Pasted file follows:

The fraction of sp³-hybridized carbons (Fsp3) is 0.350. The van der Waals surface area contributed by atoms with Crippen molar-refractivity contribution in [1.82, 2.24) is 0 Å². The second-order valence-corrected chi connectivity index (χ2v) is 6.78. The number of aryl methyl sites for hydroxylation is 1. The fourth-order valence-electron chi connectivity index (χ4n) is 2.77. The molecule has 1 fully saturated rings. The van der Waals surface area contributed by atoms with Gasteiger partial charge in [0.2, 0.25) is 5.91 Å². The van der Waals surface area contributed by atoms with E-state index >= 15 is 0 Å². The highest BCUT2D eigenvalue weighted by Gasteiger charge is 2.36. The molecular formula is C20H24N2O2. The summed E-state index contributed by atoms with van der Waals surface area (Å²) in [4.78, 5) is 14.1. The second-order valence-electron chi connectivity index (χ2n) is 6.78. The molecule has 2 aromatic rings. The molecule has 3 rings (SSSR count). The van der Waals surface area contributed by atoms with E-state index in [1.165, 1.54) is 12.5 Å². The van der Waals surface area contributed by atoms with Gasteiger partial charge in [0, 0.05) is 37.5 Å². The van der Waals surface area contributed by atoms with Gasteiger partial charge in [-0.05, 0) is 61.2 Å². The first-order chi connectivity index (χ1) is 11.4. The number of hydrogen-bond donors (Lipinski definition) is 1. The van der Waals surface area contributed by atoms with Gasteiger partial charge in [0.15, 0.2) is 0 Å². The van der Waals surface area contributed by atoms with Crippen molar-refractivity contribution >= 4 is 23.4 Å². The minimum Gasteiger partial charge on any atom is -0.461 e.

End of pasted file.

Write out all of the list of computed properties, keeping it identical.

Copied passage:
The fraction of sp³-hybridized carbons (Fsp3) is 0.350. The van der Waals surface area contributed by atoms with Crippen molar-refractivity contribution in [1.82, 2.24) is 0 Å². The second-order valence-corrected chi connectivity index (χ2v) is 6.78. The number of aryl methyl sites for hydroxylation is 1. The fourth-order valence-electron chi connectivity index (χ4n) is 2.77. The molecule has 1 fully saturated rings. The van der Waals surface area contributed by atoms with Gasteiger partial charge in [0.2, 0.25) is 5.91 Å². The van der Waals surface area contributed by atoms with E-state index >= 15 is 0 Å². The highest BCUT2D eigenvalue weighted by Gasteiger charge is 2.36. The molecular formula is C20H24N2O2. The summed E-state index contributed by atoms with van der Waals surface area (Å²) in [4.78, 5) is 14.1. The second-order valence-electron chi connectivity index (χ2n) is 6.78. The molecule has 2 aromatic rings. The molecule has 3 rings (SSSR count). The van der Waals surface area contributed by atoms with E-state index in [1.165, 1.54) is 12.5 Å². The van der Waals surface area contributed by atoms with Gasteiger partial charge in [0, 0.05) is 37.5 Å². The van der Waals surface area contributed by atoms with Gasteiger partial charge in [-0.05, 0) is 61.2 Å². The first-order chi connectivity index (χ1) is 11.4. The number of hydrogen-bond donors (Lipinski definition) is 1. The van der Waals surface area contributed by atoms with Gasteiger partial charge in [0.15, 0.2) is 0 Å². The van der Waals surface area contributed by atoms with Crippen molar-refractivity contribution >= 4 is 23.4 Å². The minimum Gasteiger partial charge on any atom is -0.461 e.